To perform basic quality checks and technical validation, for each subject, we ran a standard decoding analysis. We decoded pairwise images for the 200 validation images, and we created the full time-varying 1,854 × 1,854 Representational Dissimilarity Matrix20,21 reflecting the pairwise decoding accuracies between all 1,854 object concepts. We used a minimal preprocessing pipeline derived from our previous RSVP-MVPA studies12,13,14,15. Using Matlab (R2020b) and the EEGlab (v14.0.0b) toolbox22, data were filtered using a Hamming windowed FIR filter with 0.1 Hz highpass and 100 Hz lowpass filters, re-referenced to the average reference, and downsampled to 250 Hz. Epochs were created for each individual stimulus presentation ranging from [−100 to 1000 ms] relative to stimulus onset. No further preprocessing steps were applied for the technical validation analysis presented here (as in our previous work using similar presentation paradigms12,13,14,15). Researchers may want to consider popular preprocessing steps such as baseline correction or eye movement correction. The channel voltages at each time point served as input to the decoding analysis.

Decoding analyses were performed in Matlab using the CoSMoMVPA toolbox23. We first decoded between the 200 validation images. For a given pairs of images, we used a leave-one-sequence out (total: 12 sequences) cross-validation procedure and trained a regularised (λ = 0.01) linear discriminant classifier to distinguish between the images. The mean classification accuracy on the image pair in the left-out sequences were stored in a 200 × 200 × 275 × 50 (image × image × time point × subject) RDM, which is symmetrical across its first diagonal. A similar procedure was performed for the main experiment, using the 1,854 different image concepts. This resulted in an 1,854 × 1,854 × 275 × 50 (concept × concept × time point × subject) RDM. For the 200 validation images, we also computed noise ceilings by comparing between subject RDMs, as described in previous work24. The noise ceilings estimate the lower and upper bound of the highest achievable performance of a model that attempts to explain variance in the data.

Data Records

All data and code are publicly available. The raw EEG recordings are hosted in BIDS25,26 standard on OpenNeuro ( The preprocessed (Matlab/EEGLAB22 format) data, and group-average RDMs are included for convenience (in the data/derivatives directory). The RDMs for individual subjects are hosted in Matlab format in a separate repository on Figshare ( All custom code is available from the Open Science Framework (, which also contains links to the above repositories.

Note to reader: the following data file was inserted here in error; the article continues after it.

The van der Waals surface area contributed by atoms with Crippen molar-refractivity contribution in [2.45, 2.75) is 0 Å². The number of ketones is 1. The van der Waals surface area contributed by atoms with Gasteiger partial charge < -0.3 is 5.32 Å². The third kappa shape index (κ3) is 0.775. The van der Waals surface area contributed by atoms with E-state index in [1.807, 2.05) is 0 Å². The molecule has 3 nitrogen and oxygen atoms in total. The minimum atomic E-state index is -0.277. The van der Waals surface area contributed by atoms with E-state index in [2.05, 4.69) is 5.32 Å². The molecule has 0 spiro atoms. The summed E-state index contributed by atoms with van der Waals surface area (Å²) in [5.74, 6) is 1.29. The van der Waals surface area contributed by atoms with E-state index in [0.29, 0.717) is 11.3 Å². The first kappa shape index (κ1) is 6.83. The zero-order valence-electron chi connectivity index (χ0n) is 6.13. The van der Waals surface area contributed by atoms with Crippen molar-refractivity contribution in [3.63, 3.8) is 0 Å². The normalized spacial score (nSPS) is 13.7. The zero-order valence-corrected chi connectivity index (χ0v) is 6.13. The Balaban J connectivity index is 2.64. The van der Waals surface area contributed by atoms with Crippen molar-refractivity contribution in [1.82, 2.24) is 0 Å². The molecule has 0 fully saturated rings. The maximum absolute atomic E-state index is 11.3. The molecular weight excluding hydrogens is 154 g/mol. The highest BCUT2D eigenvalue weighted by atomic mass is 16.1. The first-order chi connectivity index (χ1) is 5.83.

Technical Validation

We computed representational dissimilarity matrices for the 200 validation images, by calculating time-varying decoding accuracy between all pairs of images. Mean, subject-wise decoding accuracy (Fig. 2A) showed an initial peak around 100 ms, and a second, lower peak around 200 ms after stimulus onset. The shape of the time-varying decoding was similar to previous object decoding studiese.g., 9,10, and was also similar to previous results on images presented in fast succession12,13,14, indicating data quality was similar to these studies. For most subjects, this shape was apparent from their individual data (Fig. 2B). The noise ceiling (Fig. 2C) indicates an average similarity (correlation) of up to 0.2 between the subject-specific dissimilarity matrices.

Fig. 2
figure 2

Results for the 200 validation images that were repeated 12 times at the end of the session. (A) mean pairwise classification accuracy over time. (B) Mean pairwise decoding over time, per subject, sorted by peak classification accuracy. Subjects 1 and 6 are not shown as they did not have data on the validation images. (C) Noise ceiling over time shows the expected correlation of the ‘true’ model with the RDMs of the validation images and reflects the between-subject variance in the RDMs.

Next, we computed the full RDM for all 1,854 images concepts (1,717,731 pairs). The average accuracy within this RDM (Fig. 3A) was lower than for the validation images, which is likely due to the fact that accuracy reflects generalised concept-similarity across images. Figure 3B shows the full RDM at one time point (200 ms). To test if the values in the RDM contain meaningful information, we computed the correlation between the full RDM and four example categorical models (Fig. 3C). The models coded for the presence of a certain category (e.g., animal). Figure 3C shows each model reaches an above-zero correlation, with the ‘natural’ model reaching the highest correlation, around 200 ms.

Fig. 3
figure 3

Results for the 1,854 image concepts that were repeated 12 times (using a different image each time). (A) Full 1,854 × 1,854 RDM at 200 ms, arranged by high-level category. (B) Zoomed in section of the full RDM. (C) Mean pairwise classification accuracy between concepts over time. (D) Correlation over time between the neural RDM and four high-level categorical models.